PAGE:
Study with a Partner to Succeed

study partnersSometimes, it is just not fun to have to study, especially when you see other people out and about, doing fun things. But when you study with a friend, you know that you are not suffering alone, and that makes it somewhat more tolerable. Also, you have someone to help explain concepts or problems you don’t understand, and vice versa.

My main problem when I try to study with my friends is that we end up talking more about Desperate Housewives than the class we are supposed to be studying. I have a feeling I’m not alone in this habit.

So is there any way you can get the benefits of studying with a friend without getting sidetracked? I attended a seminar about the benefits of group learning and how to make it the most efficient use of your study time.

Here are some study tips that can help you and your study partner out.

1. Set an agenda. If you know what you have to study during your study session, you can make a list and check off each thing as you learn it. Put something rewarding at the end of your list, like a trip to the ice-cream shop, to motivate both you and your partner to stay on task.

2. Take turns playing teacher. You should explain one section, then let your partner explain the next. This will allow you to interact with each other and will also help you learn the material more thoroughly. But make sure you stick to your agenda and don’t sink into a spiraling conversation of doom in which you discuss the latest plot twists on TV or how cheesy your professor is because he wears a bow-tie to every class.

3. Swap notes. Assuming you can read your partner’s handwriting, exchanging notes can be a great idea. Your friend might have taken wonderful notes about something you just didn’t understand, or you might read something that jogs your memory. Also this gives both of you a chance to catch any mistakes in your notes so you won’t keep learning the wrong information.

4. Brainstorm together. You could try to think of possible questions that will be on the next exam or mull over thesis subjects for your term papers. Two minds are better than one, right? You’ll have twice as many ideas flying around than if you did this yourself, and it’s likely that you’ll both think of something the other person does not.

The main problem with studying with a friend or in a group is getting off-subject. But if you can exercise some will-power and stay on track, you’ll definitely receive some benefits you might never have┬áreceived by studying on your own.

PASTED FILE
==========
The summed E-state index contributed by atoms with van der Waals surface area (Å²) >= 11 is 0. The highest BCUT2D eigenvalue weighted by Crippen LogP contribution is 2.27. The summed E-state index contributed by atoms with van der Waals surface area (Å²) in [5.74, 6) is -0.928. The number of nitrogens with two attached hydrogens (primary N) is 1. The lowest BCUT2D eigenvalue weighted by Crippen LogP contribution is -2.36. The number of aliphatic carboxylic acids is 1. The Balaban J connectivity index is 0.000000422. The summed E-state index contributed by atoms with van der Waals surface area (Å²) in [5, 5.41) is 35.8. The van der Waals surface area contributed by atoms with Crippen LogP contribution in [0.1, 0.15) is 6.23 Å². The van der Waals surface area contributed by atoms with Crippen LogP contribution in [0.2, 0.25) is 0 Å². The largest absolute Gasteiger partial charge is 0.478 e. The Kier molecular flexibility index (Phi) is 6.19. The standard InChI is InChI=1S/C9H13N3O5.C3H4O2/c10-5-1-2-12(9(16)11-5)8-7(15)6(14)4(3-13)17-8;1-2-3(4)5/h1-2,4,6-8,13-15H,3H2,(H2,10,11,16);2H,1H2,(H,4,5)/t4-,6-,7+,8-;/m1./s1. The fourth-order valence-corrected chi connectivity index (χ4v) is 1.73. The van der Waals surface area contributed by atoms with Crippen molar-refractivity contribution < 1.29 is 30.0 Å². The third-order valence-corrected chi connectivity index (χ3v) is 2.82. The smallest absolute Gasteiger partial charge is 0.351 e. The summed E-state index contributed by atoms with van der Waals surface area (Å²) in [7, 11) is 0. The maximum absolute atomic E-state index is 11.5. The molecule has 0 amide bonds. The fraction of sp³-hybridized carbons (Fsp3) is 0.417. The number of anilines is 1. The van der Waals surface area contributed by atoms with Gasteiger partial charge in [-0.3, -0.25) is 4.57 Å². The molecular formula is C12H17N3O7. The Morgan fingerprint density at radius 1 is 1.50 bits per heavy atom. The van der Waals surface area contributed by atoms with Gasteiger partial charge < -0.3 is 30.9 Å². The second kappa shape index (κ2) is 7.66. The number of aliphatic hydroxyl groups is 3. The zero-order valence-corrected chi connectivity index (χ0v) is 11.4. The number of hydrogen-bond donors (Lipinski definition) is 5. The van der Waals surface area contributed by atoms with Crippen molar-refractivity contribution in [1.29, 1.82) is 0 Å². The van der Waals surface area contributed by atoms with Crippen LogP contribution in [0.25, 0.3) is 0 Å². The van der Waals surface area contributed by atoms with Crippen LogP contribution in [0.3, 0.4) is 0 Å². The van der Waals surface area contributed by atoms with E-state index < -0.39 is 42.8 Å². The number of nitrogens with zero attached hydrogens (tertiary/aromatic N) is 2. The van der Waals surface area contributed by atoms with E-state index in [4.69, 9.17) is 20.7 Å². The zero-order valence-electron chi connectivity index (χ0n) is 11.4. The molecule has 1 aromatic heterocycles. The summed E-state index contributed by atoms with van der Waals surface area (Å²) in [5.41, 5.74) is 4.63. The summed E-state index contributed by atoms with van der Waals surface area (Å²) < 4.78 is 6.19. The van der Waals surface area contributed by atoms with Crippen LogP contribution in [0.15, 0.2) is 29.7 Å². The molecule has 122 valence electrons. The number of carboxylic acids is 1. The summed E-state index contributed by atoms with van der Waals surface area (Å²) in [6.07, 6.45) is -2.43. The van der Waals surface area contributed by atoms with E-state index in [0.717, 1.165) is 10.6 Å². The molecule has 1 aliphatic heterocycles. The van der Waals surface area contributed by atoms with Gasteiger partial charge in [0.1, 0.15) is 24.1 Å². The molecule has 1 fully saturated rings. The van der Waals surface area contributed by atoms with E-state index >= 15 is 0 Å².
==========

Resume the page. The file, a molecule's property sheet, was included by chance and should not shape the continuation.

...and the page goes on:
10 Responses to “Study with a Partner to Succeed”

  1. Use's Inforgraphics for a Good Study Break | Edu in Review Blog says:

    […] spend money on. However, this is really just a good way to entertain yourself. It can also help you enjoy a study break for a short amount of time without investing too much effort into figuring these things […]

  2. How to Ask Your Professor for Extra Credit | Edu in Review Blog says:

    […] extra credit in a class in order to get the grade you want, you might want to consider forming a study group or hiring a tutor to help you do better in the subject. Your problems are not necessarily the […]

  3. Knowing Where Your Time Goes is Essential in College | Edu in Review Blog says:

    […] First, let’s address the things you have to do: school, work, and sleep. Like I said above, this makes up 91 one of my weekly 168 hours, so I have 77 hours left in my week for personal activities. In order to determine your personal activities, make a list of all the things you have to do each week. This list could include activities such as eating, cleaning, and studying. […]

  4. Freshmen Beware: Differences Between High School and College | Edu in Review Blog says:

    […] but, ultimately, professors judge success in class by tests. Think seriously about joining a study group, and make your own study guide by taking detailed notes in […]

  5. Piazza Takes Study Groups into the Digital Age | Edu in Review Blog says:

    […] of Business as a way for students to get help with their studies, even if they can’t find a study group that works for […]

  6. How to Work Well on a Group Project | Edu in Review Blog says:

    […] Study With a Partner to Succeed […]

  7. How to Quickly Raise Your Grades | Edu in Review Blog says:

    […] Study with a Partner to Succeed […]

  8. 5 Ways to Improve Your Study Habits | Edu in Review Blog says:

    […] Study with a Partner to Succeed […]

  9. Students Study Less Today than Ever Before | Edu in Review Blog says:

    […] all heard that awful statistic that for every hour you are in class you should be studying two hours. So, if you are taking 15 hours, you should be studying 30 hours outside of the […]

  10. Cramster is an Online Study Community for College Students | Edu in Review Blog says:

    […] the website. In addition to the Q&A board, Cramster also offers lecture notes, video lectures, study groups, and practice exams to help students prepare for exams or just learn more about the […]

Leave a Reply


We help students find reviews on colleges, get help with student loan refinancing and other resourceful content to help students.

Social Links

© 2018